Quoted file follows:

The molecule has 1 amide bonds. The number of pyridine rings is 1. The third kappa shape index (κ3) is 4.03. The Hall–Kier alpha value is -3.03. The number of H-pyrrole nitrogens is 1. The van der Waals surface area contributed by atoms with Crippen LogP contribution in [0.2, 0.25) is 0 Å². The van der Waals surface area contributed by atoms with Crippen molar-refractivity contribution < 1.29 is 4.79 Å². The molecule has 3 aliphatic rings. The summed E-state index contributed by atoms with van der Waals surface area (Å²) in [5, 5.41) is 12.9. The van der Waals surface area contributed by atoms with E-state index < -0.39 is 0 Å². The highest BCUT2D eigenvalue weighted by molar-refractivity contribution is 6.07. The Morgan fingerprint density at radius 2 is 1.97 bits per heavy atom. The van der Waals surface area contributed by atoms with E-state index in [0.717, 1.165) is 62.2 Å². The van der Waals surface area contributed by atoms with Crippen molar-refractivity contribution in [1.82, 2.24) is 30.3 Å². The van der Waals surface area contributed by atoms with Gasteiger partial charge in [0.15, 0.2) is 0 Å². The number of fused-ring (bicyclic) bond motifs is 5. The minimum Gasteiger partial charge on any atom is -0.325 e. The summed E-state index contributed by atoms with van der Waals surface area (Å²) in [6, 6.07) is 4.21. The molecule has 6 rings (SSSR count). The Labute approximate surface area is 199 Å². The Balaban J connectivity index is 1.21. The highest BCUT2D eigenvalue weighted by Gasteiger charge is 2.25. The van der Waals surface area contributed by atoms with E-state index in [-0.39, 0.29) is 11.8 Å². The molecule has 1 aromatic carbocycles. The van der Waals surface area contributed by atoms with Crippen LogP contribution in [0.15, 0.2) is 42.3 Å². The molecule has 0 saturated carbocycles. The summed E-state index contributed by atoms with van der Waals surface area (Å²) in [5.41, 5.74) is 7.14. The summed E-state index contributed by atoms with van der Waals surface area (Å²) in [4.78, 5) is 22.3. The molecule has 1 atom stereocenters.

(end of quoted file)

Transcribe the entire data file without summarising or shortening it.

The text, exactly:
The molecule has 1 amide bonds. The number of pyridine rings is 1. The third kappa shape index (κ3) is 4.03. The Hall–Kier alpha value is -3.03. The number of H-pyrrole nitrogens is 1. The van der Waals surface area contributed by atoms with Crippen LogP contribution in [0.2, 0.25) is 0 Å². The van der Waals surface area contributed by atoms with Crippen molar-refractivity contribution < 1.29 is 4.79 Å². The molecule has 3 aliphatic rings. The summed E-state index contributed by atoms with van der Waals surface area (Å²) in [5, 5.41) is 12.9. The van der Waals surface area contributed by atoms with E-state index < -0.39 is 0 Å². The highest BCUT2D eigenvalue weighted by molar-refractivity contribution is 6.07. The Morgan fingerprint density at radius 2 is 1.97 bits per heavy atom. The van der Waals surface area contributed by atoms with E-state index in [0.717, 1.165) is 62.2 Å². The van der Waals surface area contributed by atoms with Crippen molar-refractivity contribution in [1.82, 2.24) is 30.3 Å². The van der Waals surface area contributed by atoms with Gasteiger partial charge in [0.15, 0.2) is 0 Å². The number of fused-ring (bicyclic) bond motifs is 5. The minimum Gasteiger partial charge on any atom is -0.325 e. The summed E-state index contributed by atoms with van der Waals surface area (Å²) in [6, 6.07) is 4.21. The molecule has 6 rings (SSSR count). The Labute approximate surface area is 199 Å². The Balaban J connectivity index is 1.21. The highest BCUT2D eigenvalue weighted by Gasteiger charge is 2.25. The van der Waals surface area contributed by atoms with E-state index in [-0.39, 0.29) is 11.8 Å². The molecule has 1 aromatic carbocycles. The van der Waals surface area contributed by atoms with Crippen LogP contribution in [0.15, 0.2) is 42.3 Å². The molecule has 0 saturated carbocycles. The summed E-state index contributed by atoms with van der Waals surface area (Å²) in [5.41, 5.74) is 7.14. The summed E-state index contributed by atoms with van der Waals surface area (Å²) in [4.78, 5) is 22.3. The molecule has 1 atom stereocenters.